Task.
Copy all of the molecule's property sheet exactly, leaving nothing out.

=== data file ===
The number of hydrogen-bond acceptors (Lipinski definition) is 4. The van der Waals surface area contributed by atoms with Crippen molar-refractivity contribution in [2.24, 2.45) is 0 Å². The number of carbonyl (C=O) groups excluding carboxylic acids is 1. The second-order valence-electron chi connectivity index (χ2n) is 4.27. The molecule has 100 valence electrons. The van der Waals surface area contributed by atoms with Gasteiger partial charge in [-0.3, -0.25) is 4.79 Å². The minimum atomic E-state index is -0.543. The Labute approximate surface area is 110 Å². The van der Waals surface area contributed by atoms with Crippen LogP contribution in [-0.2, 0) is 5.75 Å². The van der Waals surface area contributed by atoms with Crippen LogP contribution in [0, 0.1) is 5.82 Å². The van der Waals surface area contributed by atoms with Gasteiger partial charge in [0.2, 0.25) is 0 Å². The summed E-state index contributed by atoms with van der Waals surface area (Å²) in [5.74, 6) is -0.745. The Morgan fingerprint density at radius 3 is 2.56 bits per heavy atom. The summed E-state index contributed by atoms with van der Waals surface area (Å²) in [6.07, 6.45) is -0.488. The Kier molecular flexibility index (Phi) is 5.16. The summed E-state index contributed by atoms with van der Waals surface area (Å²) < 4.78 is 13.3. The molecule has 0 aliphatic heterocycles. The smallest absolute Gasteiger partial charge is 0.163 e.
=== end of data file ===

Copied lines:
The number of hydrogen-bond acceptors (Lipinski definition) is 4. The van der Waals surface area contributed by atoms with Crippen molar-refractivity contribution in [2.24, 2.45) is 0 Å². The number of carbonyl (C=O) groups excluding carboxylic acids is 1. The second-order valence-electron chi connectivity index (χ2n) is 4.27. The molecule has 100 valence electrons. The van der Waals surface area contributed by atoms with Gasteiger partial charge in [-0.3, -0.25) is 4.79 Å². The minimum atomic E-state index is -0.543. The Labute approximate surface area is 110 Å². The van der Waals surface area contributed by atoms with Crippen LogP contribution in [-0.2, 0) is 5.75 Å². The van der Waals surface area contributed by atoms with Crippen LogP contribution in [0, 0.1) is 5.82 Å². The van der Waals surface area contributed by atoms with Gasteiger partial charge in [0.2, 0.25) is 0 Å². The summed E-state index contributed by atoms with van der Waals surface area (Å²) in [5.74, 6) is -0.745. The Morgan fingerprint density at radius 3 is 2.56 bits per heavy atom. The summed E-state index contributed by atoms with van der Waals surface area (Å²) in [6.07, 6.45) is -0.488. The Kier molecular flexibility index (Phi) is 5.16. The summed E-state index contributed by atoms with van der Waals surface area (Å²) < 4.78 is 13.3. The molecule has 0 aliphatic heterocycles. The smallest absolute Gasteiger partial charge is 0.163 e.